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After months of speculation, anticipation and the announcement that Los Angeles-based philanthropist and co-creator of TV’s The Simpsons, Sam Simon, had donated funds for the purchase of a ship, Sea Shepherd‘s new Antarctic patrol ship, the SSS Sam Simon, was unveiled yesterday in the port of Hobart, Tasmania, docked at Macquarie Wharf 1.
Her 56-meter hull painted bright white with a classic Sea Shepherd Conservation Society logo on her sides, and displaying a large “S” on her tall black smokestack, the Sam Simon has clearly received several months of careful preparation prior to Sea Shepherd’s most ambitious Antarctic campaign yet.
Registered in Melbourne, Australia, the Sam Simon carries a crew of 24 international volunteers, ready to brave the Southern Ocean to seek out and shut down the illegal Japanese whaling fleet.
The vessel, retired from service by the Japanese Government in 2010, has since been laid up in Shimonoseki, Japan, alongside the very ships Sea Shepherd will confront this season.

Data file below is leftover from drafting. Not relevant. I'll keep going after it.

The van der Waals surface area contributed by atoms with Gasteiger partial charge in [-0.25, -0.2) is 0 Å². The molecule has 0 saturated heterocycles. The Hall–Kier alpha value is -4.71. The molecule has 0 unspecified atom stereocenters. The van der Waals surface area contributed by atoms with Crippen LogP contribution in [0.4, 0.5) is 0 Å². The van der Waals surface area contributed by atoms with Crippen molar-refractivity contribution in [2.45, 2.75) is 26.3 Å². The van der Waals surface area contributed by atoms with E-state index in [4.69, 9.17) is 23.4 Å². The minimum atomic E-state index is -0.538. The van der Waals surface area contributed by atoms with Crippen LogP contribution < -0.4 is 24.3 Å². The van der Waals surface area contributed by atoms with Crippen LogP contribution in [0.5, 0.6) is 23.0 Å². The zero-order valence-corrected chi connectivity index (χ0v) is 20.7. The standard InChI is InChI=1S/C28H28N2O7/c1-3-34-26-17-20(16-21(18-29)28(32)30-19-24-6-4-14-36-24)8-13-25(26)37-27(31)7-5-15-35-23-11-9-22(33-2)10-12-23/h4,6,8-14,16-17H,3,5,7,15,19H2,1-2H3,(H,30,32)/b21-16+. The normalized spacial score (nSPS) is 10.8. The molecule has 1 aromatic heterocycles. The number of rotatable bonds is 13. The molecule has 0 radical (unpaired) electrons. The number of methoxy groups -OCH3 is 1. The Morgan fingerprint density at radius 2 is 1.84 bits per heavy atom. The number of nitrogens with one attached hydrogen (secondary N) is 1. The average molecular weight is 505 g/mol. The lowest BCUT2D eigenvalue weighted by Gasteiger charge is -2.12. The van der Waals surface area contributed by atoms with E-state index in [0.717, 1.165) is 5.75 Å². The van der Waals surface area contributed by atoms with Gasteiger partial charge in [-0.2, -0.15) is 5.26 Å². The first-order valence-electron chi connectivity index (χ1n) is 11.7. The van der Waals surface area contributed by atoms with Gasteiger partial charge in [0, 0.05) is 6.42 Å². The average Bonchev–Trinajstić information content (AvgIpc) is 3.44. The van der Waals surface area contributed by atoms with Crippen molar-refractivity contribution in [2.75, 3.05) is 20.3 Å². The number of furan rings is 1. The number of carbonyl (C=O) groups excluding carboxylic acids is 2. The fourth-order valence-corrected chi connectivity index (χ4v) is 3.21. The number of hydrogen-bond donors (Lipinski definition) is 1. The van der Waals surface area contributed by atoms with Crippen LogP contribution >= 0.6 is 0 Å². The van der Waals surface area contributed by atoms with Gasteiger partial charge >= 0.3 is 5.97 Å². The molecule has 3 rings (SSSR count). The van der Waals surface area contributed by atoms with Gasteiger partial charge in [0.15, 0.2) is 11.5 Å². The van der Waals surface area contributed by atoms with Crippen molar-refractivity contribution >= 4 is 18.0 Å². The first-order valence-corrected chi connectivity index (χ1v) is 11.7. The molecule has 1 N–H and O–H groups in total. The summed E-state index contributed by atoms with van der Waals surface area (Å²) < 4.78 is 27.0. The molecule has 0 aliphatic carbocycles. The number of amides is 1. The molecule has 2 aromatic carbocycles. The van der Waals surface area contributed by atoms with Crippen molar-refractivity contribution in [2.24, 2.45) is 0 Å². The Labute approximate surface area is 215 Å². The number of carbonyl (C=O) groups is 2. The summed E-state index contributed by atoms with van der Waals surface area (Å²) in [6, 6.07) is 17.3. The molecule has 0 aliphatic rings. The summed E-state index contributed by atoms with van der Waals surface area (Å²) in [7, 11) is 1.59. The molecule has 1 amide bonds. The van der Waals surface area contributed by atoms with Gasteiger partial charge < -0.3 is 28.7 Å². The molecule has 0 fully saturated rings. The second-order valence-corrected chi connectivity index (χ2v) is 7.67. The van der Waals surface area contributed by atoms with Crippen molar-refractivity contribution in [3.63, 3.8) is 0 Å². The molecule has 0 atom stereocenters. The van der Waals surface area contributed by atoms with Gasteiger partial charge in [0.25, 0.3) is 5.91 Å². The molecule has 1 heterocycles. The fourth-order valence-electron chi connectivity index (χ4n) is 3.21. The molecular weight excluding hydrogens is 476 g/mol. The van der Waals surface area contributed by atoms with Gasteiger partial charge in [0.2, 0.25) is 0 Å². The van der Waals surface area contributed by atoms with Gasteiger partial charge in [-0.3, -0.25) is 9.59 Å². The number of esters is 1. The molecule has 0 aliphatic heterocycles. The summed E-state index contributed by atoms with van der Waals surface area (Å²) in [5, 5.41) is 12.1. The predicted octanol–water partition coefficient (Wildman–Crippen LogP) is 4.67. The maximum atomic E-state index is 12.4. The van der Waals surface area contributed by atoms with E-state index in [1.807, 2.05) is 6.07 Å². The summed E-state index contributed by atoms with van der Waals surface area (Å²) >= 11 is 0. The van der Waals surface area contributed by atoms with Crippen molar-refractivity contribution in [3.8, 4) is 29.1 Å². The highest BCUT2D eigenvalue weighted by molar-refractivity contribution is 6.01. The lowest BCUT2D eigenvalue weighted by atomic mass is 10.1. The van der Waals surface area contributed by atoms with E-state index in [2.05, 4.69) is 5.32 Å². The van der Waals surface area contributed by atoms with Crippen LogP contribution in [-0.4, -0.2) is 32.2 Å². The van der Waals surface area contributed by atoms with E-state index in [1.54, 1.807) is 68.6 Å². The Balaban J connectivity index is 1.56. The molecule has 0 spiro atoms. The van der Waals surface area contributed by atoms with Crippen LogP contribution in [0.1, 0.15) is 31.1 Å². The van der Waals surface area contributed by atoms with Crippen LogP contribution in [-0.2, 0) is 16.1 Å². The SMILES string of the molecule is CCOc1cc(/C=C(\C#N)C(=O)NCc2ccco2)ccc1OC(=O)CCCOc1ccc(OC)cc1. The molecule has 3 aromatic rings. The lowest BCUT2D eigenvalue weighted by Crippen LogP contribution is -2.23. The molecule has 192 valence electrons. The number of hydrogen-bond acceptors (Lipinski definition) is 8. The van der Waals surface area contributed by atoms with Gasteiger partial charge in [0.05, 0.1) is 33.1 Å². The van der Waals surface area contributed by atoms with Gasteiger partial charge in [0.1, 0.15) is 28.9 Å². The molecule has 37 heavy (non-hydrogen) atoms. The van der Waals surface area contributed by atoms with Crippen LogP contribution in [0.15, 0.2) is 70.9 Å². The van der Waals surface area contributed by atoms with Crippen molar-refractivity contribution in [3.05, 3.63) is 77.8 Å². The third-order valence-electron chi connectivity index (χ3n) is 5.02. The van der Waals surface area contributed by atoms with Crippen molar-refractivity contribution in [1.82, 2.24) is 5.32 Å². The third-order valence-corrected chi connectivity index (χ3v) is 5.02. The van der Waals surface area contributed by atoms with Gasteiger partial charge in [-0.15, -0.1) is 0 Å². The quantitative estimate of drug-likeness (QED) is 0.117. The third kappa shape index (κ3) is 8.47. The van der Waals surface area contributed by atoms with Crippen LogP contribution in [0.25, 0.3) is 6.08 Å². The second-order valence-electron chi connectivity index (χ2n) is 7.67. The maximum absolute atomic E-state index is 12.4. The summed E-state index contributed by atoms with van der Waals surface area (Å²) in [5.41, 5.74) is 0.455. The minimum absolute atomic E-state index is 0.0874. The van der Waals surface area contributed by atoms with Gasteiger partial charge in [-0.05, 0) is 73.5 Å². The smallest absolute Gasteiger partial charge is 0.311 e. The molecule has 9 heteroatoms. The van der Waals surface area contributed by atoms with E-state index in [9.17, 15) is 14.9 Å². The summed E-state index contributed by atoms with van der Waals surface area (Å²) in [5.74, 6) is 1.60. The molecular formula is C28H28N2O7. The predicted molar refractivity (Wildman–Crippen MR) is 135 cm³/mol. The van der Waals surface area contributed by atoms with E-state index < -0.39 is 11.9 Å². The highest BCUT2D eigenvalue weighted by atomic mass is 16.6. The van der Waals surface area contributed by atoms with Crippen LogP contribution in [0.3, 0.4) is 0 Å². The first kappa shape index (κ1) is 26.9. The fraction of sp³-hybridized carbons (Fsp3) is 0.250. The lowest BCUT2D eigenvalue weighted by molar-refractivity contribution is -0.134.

Originally built as Seifu Maru in 1993 by IHI shipyard in Tokyo, to a high standard with no expense spared by the Japanese Government, the ice-strengthened steel vessel was operated by the Maizuru Meteorogical Observatory, a department of the Japan Meteorological Agency, out of Kyoto Prefecture.
While Sea Shepherd and most of the world agrees that the word “research” has no place in the Institute of Cetacean Research’s (ICR’s) whaling program, Seifu Maru was indeed responsible for a considerable amount of real ocean current data contributing to Japan’s western North Pacific Whaling Program (JARPN).
Captain of the Sam Simon, Locky Maclean, stated: “After months of secrecy, it is such a great feeling to finally be able to fly the Sea Shepherd flag from the main mast, and yes, Sea Shepherd now owns a real Japanese research ship!”
With four vessels departing for the Southern Ocean Whale Sanctuary, Sea Shepherd’s Operation Zero Tolerance aims to find the Japanese whaling fleet and chase it out of the Antarctic Treaty Zone without a single whale killed. It is Sea Shepherd’s most ambitious campaign, and the culmination of a decade’s conservation work in the Antarctic, which has drastically reduced the amount of whales killed by Japan’s ICR.
Japan’s ICR has set itself a quota of nearly one thousand minke and 50 fin whales to be culled during the 2012/2013 Australian summer in Antarctica.
The Sam Simon will be open for public tours Friday, Saturday and Sunday in Hobart prior to departing for the Southern Ocean next week.
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